After loss, you can choose to disappear in a vacuum of despair. Which I've done. You can also choose to honor your child each and every day of your life. Which I also do, in ways big and small.
That is why I was so touched by the story of Australian dad Troy Austin, who recently ran a marathon with an empty stroller to honor his son, who was stillborn at 27 weeks.
At first, the message behind the stroller, a photo of which he posted to Facebook, was misunderstood by spectators and participants at the Sunshine Coast Marathon. From start to finish, people asked and even joked if Austin had lost his child. "Yes that's the point," he finally replied. Other times, the heartbroken dad smiled and or just moved on when folks asked him about why his stroller was empty.
As a fellow loss parent, I also find it difficult to know what to say when people ask me things like, "Did you have your baby yet?" Sometimes I just pretend I didn't hear them, and go home and cry. Thankfully I have a good support team in my husband, kids, friends and family, as Austin does.
He said a friend kept him in good spirits throughout the race, although, understandably, he had a tough time keeping it together.
I completely relate to how honoring his son, named T.G., is a way Austin is finding meaning in the loss. He says he strives "daily to create a legacy" his boy would be proud of. That includes the Everyday Hero campaign he and his wife Kelly launched in T.G.'s memory, which seeks to raise awareness of, and stop the stigma surrounding stillbirth.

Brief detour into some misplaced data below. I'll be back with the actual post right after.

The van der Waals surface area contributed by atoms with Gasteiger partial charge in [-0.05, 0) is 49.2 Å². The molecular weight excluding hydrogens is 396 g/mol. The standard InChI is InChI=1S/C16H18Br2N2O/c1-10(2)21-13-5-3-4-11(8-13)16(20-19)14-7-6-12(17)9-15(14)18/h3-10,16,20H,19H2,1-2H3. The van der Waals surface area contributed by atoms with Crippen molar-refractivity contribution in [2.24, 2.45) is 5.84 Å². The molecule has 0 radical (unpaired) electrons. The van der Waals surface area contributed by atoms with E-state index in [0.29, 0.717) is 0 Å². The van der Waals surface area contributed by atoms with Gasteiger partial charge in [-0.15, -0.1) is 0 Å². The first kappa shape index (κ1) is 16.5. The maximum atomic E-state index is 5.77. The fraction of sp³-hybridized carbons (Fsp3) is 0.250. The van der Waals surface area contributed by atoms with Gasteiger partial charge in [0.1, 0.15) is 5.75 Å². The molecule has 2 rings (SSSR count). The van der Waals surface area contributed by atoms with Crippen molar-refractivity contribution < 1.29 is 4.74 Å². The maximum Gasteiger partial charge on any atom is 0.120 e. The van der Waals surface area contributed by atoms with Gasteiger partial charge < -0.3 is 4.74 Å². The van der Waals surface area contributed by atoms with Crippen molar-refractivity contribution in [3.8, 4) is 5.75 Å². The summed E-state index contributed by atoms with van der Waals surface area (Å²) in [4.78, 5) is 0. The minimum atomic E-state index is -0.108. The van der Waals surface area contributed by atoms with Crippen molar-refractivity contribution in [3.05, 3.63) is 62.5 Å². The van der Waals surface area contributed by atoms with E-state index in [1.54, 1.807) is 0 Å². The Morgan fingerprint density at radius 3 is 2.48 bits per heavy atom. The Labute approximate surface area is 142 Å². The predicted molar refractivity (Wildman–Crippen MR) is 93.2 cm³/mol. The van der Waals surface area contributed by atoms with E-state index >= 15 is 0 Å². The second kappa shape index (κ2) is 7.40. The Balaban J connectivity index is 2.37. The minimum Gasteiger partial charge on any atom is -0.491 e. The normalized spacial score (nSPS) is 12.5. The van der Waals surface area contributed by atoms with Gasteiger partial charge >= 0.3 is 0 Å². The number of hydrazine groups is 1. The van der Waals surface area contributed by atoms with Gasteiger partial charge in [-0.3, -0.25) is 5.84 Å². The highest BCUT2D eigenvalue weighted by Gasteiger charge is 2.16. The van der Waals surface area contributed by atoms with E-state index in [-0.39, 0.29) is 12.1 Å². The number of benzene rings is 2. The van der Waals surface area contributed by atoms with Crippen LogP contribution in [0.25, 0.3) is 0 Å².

On the campaign's site it says, "Six families a day face the horrific outcome of stillbirth and of not being able to love and create a lifetime of memories with their child. The pain of not being able to do so stays with them forever." Their hope is that in addition to raising awareness, their campaign will help to connect families who have experienced the life-altering loss they did. And of course, they want to continue to honor their beloved son, T.G.
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Indeed, all babies who will not join our families in the way we envisioned deserve to be honored, and loved, forever.